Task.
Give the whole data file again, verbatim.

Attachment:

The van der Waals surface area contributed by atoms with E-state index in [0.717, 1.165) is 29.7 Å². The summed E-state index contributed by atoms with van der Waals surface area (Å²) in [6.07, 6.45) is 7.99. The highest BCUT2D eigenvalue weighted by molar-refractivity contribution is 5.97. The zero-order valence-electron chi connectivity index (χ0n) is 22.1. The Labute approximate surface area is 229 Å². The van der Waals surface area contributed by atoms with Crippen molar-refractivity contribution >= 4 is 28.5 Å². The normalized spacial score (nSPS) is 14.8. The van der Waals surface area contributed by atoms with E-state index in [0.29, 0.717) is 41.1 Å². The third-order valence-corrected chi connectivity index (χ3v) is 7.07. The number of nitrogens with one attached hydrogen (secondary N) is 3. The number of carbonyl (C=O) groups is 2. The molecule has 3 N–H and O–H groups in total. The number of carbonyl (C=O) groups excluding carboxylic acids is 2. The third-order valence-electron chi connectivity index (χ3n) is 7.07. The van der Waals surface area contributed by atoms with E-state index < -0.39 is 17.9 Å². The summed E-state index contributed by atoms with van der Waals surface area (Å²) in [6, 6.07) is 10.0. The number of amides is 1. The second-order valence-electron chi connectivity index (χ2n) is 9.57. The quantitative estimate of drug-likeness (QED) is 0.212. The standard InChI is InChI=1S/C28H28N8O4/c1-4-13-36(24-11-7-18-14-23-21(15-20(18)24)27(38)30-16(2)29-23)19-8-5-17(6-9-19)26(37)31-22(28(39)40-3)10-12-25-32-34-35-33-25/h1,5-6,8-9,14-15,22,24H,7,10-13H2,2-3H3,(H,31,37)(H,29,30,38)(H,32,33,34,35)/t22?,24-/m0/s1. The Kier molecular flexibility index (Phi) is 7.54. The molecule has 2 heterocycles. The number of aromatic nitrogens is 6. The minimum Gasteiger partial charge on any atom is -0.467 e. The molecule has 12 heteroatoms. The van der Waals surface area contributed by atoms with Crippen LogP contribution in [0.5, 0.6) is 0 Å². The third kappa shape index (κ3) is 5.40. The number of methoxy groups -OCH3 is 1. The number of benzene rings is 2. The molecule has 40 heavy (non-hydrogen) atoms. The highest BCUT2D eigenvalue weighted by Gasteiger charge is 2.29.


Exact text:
The van der Waals surface area contributed by atoms with E-state index in [0.717, 1.165) is 29.7 Å². The summed E-state index contributed by atoms with van der Waals surface area (Å²) in [6.07, 6.45) is 7.99. The highest BCUT2D eigenvalue weighted by molar-refractivity contribution is 5.97. The zero-order valence-electron chi connectivity index (χ0n) is 22.1. The Labute approximate surface area is 229 Å². The van der Waals surface area contributed by atoms with Crippen molar-refractivity contribution >= 4 is 28.5 Å². The normalized spacial score (nSPS) is 14.8. The van der Waals surface area contributed by atoms with E-state index in [0.29, 0.717) is 41.1 Å². The third-order valence-corrected chi connectivity index (χ3v) is 7.07. The number of nitrogens with one attached hydrogen (secondary N) is 3. The number of carbonyl (C=O) groups is 2. The molecule has 3 N–H and O–H groups in total. The number of carbonyl (C=O) groups excluding carboxylic acids is 2. The third-order valence-electron chi connectivity index (χ3n) is 7.07. The van der Waals surface area contributed by atoms with E-state index < -0.39 is 17.9 Å². The summed E-state index contributed by atoms with van der Waals surface area (Å²) in [6, 6.07) is 10.0. The number of amides is 1. The second-order valence-electron chi connectivity index (χ2n) is 9.57. The quantitative estimate of drug-likeness (QED) is 0.212. The standard InChI is InChI=1S/C28H28N8O4/c1-4-13-36(24-11-7-18-14-23-21(15-20(18)24)27(38)30-16(2)29-23)19-8-5-17(6-9-19)26(37)31-22(28(39)40-3)10-12-25-32-34-35-33-25/h1,5-6,8-9,14-15,22,24H,7,10-13H2,2-3H3,(H,31,37)(H,29,30,38)(H,32,33,34,35)/t22?,24-/m0/s1. The Kier molecular flexibility index (Phi) is 7.54. The molecule has 2 heterocycles. The number of aromatic nitrogens is 6. The minimum Gasteiger partial charge on any atom is -0.467 e. The molecule has 12 heteroatoms. The van der Waals surface area contributed by atoms with Crippen LogP contribution in [0.5, 0.6) is 0 Å². The third kappa shape index (κ3) is 5.40. The number of methoxy groups -OCH3 is 1. The number of benzene rings is 2. The molecule has 40 heavy (non-hydrogen) atoms. The highest BCUT2D eigenvalue weighted by Gasteiger charge is 2.29.